If we were to make telescopes with Fresnel lenses instead of regular lenses, would it be more practical?
There is a Wikipedia article about using Fresnel zone plates successfully in the visible spectrum. A paper about it called: "First high dynamic range and high resolution images of the sky obtained with a diffractive Fresnel array telescope" was written by Laurent Koechlin et al. in 2011:
"... this concept is well fitted for space missions in any spectral domain, from far UV (100 nm) to IR (25 μm). However, the advantages of Fresnel arrays become outstanding in the UV domain, for which a 6 m size aperture yields milliarcseconds angular resolutions with a very rough manufacturing precision compared to standard optics: typically 50 μm compared to 10 nm.".
From Laurent Koechlin's paper:
"Fig. 1 Top: Fresnel array, close view on the central zones. Bottom: sketch of our prototype, not to scale for clarity. On the real prototype, the Fresnel lens and the achromat doublet are much
smaller than the entrance Fresnel array. The distance between the Fresnel array and the field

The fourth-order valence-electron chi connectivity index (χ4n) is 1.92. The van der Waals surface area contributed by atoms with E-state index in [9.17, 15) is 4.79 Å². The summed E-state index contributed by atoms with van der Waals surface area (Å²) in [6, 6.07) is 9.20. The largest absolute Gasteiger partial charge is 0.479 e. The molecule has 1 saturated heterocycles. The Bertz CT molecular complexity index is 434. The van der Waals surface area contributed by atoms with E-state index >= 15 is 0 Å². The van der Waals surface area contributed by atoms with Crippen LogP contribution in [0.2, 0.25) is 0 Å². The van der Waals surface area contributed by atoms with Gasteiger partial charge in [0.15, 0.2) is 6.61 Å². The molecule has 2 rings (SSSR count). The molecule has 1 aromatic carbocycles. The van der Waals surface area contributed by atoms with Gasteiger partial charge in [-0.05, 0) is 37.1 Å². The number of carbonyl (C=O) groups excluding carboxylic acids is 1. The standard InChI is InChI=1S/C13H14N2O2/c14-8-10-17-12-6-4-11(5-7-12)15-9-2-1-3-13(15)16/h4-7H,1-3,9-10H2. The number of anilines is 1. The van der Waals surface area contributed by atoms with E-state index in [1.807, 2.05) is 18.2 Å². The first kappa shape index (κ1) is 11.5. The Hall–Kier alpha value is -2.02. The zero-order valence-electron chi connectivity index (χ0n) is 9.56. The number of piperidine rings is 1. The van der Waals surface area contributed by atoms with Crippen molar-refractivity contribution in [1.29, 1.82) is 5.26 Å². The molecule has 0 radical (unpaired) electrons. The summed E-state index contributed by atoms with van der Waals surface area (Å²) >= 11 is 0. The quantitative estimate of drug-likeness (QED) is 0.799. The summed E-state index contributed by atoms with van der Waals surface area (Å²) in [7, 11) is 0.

optics is 18 m. The rest of the light path is short (2 m). The zero-order mask blocks the light that has not been focused by the Fresnel array: all diffraction orders are blocked, except one. The achromat forms the final image after chromatic correction by the secondary Fresnel lens.".
Another flat lens is the metalens which uses structures on a flat surface to focus each frequency individually, but "Blade Optics" (prisms) might prove to be the most practical, more below.
Would this also allow for much bigger telescopes to be made?
Yes, they will be bigger; but not in a good way:
"Fresnel arrays of 6m and larger have focal lengths of a few kilometers in the UV; they will require two satellites flying in formation around Lagrangian point L2, but with tolerant positioning in translation (a few centimeters).".
With modern technology that isn't considered completely impractical.
"Blade Optics" have both supporters and naysayers. They have been tested by RASC and a few patents (US 2017 / 0307864 A1) have been issued.
The principle is simple:
NexOptix has a working prototype which is far shorter than an equivalent focal length refractor (straight tube), Newtonian (right angle eyepiece) or even Schmidt-Cassegrain (folded) design:
That squeezes 146 cm (57.48 inches) of focal length into just 12.7 cm (5 inches), though the other dimensions increase (but not proportionally).